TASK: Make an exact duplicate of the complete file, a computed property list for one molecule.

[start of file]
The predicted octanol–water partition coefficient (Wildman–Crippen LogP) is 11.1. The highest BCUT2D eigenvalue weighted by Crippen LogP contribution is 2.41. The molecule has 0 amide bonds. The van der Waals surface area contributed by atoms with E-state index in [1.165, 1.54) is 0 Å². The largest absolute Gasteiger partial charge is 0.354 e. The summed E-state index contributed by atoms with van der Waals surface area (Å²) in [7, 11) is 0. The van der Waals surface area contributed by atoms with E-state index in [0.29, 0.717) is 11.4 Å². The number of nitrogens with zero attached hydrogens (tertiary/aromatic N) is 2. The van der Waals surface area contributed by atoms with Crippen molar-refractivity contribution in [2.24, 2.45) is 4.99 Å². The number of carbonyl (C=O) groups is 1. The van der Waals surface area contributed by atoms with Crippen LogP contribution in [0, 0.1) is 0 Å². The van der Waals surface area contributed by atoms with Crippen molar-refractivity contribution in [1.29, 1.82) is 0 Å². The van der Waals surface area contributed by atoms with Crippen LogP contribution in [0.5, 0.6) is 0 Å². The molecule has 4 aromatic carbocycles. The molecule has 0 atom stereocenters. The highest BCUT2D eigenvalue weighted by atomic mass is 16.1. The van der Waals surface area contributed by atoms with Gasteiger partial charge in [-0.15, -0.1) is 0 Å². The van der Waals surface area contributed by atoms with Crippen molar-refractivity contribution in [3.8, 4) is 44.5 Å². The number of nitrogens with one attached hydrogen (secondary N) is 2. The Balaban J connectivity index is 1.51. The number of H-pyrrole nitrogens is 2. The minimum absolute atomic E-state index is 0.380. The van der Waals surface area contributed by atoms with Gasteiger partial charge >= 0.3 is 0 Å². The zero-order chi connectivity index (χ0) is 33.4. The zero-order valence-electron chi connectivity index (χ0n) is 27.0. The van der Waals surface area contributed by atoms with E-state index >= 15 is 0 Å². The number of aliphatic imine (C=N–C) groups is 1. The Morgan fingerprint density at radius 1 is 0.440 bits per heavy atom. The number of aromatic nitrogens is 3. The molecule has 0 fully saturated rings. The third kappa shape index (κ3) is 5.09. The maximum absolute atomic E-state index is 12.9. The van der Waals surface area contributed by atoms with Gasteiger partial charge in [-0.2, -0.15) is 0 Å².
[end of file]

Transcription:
The predicted octanol–water partition coefficient (Wildman–Crippen LogP) is 11.1. The highest BCUT2D eigenvalue weighted by Crippen LogP contribution is 2.41. The molecule has 0 amide bonds. The van der Waals surface area contributed by atoms with E-state index in [1.165, 1.54) is 0 Å². The largest absolute Gasteiger partial charge is 0.354 e. The summed E-state index contributed by atoms with van der Waals surface area (Å²) in [7, 11) is 0. The van der Waals surface area contributed by atoms with E-state index in [0.29, 0.717) is 11.4 Å². The number of nitrogens with zero attached hydrogens (tertiary/aromatic N) is 2. The van der Waals surface area contributed by atoms with Crippen molar-refractivity contribution in [2.24, 2.45) is 4.99 Å². The number of carbonyl (C=O) groups is 1. The van der Waals surface area contributed by atoms with Crippen LogP contribution in [0, 0.1) is 0 Å². The van der Waals surface area contributed by atoms with Crippen molar-refractivity contribution in [1.29, 1.82) is 0 Å². The van der Waals surface area contributed by atoms with Crippen LogP contribution in [0.5, 0.6) is 0 Å². The molecule has 4 aromatic carbocycles. The molecule has 0 atom stereocenters. The highest BCUT2D eigenvalue weighted by atomic mass is 16.1. The van der Waals surface area contributed by atoms with Gasteiger partial charge in [-0.15, -0.1) is 0 Å². The van der Waals surface area contributed by atoms with Crippen molar-refractivity contribution in [3.8, 4) is 44.5 Å². The number of nitrogens with one attached hydrogen (secondary N) is 2. The Balaban J connectivity index is 1.51. The number of H-pyrrole nitrogens is 2. The minimum absolute atomic E-state index is 0.380. The van der Waals surface area contributed by atoms with Gasteiger partial charge >= 0.3 is 0 Å². The zero-order chi connectivity index (χ0) is 33.4. The zero-order valence-electron chi connectivity index (χ0n) is 27.0. The van der Waals surface area contributed by atoms with E-state index >= 15 is 0 Å². The number of aliphatic imine (C=N–C) groups is 1. The Morgan fingerprint density at radius 1 is 0.440 bits per heavy atom. The number of aromatic nitrogens is 3. The molecule has 0 fully saturated rings. The third kappa shape index (κ3) is 5.09. The maximum absolute atomic E-state index is 12.9. The van der Waals surface area contributed by atoms with Gasteiger partial charge in [-0.2, -0.15) is 0 Å².